Continue reading ‘Polish AstroStatistics’ »

Oct 3rd, 2007| 04:08 pm | Posted by aconnors

This is a long comment on October 3, 2007 Quote of the Week, by Andrew Gelman. His “folk theorem” ascribes computational difficulties to problems with one’s model.

My thoughts:

* Model *, for statisticians, has two meanings. A physicist or astronomer would automatically read this as pertaining to a *model of the source, or physics, or sky*. It has taken me a long time to be able to see it a little more from a statistics perspective, where it pertains to the *full statistical model*.

For example, in low-count high-energy physics, there had been a great deal of heated discussion over how to handle “negative confidence intervals”. (See for example PhyStat2003). That is, when using the statistical tools traditional to that community, one had such a large number of trials and such a low expected count rate that a significant number of “confidence intervals” for source intensity were wholly below zero. Further, there were more of these than expected (based on the assumptions in those traditional statistical tools). Statisticians such as David van Dyk pointed out that this was a sign of “model mis-match”. But (in my view) this was not understood at first — it was taken as a description of * physics* model mismatch. Of course what he (and others) meant was *statistical* model mismatch. That is, somewhere along the data-processing path, some Gauss-Normal assumptions had been made that were inaccurate for (essentially) low-count Poisson. If one took that into account, the whole “negative confidence interval” problem went away. In recent history, there has been a great deal of coordinated work to correct this and do all intervals properly.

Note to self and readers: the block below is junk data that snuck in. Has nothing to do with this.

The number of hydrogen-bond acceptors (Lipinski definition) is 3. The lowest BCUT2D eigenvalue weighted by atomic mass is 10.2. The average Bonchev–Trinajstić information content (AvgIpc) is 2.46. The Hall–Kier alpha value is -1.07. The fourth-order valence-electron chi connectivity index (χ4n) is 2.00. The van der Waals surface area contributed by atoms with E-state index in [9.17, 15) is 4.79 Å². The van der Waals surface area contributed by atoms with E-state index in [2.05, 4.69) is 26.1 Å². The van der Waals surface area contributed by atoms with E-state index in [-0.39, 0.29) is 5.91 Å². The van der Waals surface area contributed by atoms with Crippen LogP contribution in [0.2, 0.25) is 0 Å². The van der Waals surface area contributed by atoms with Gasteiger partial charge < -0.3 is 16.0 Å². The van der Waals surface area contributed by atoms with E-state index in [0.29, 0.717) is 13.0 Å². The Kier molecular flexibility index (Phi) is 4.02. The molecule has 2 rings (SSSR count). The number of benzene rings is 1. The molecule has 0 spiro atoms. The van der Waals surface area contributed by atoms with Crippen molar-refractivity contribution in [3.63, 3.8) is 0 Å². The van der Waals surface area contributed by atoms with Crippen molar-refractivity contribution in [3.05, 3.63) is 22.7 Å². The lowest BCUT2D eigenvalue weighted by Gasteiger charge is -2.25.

This brings me to my second point. I want to raise a provocative corollary to Gelman’s folk theoreom:

When the “error bars” or “uncertainties” are very hard to calculate, it is usually because of a problem with the model, statistical or otherwise.

One can see this (I claim) in any method that allows one to get a nice “best estimate” or a nice “visualization”, but for which there is no clear procedure (or only an UNUSUALLY long one based on some kind of semi-parametric bootstrapping) for uncertainty estimates. This can be (not always!) a particular pitfall of “ad-hoc” methods, which may at first appear very speedy and/or visually compelling, but then may not have a statistics/probability structure through which to synthesize the significance of the results in an efficient way.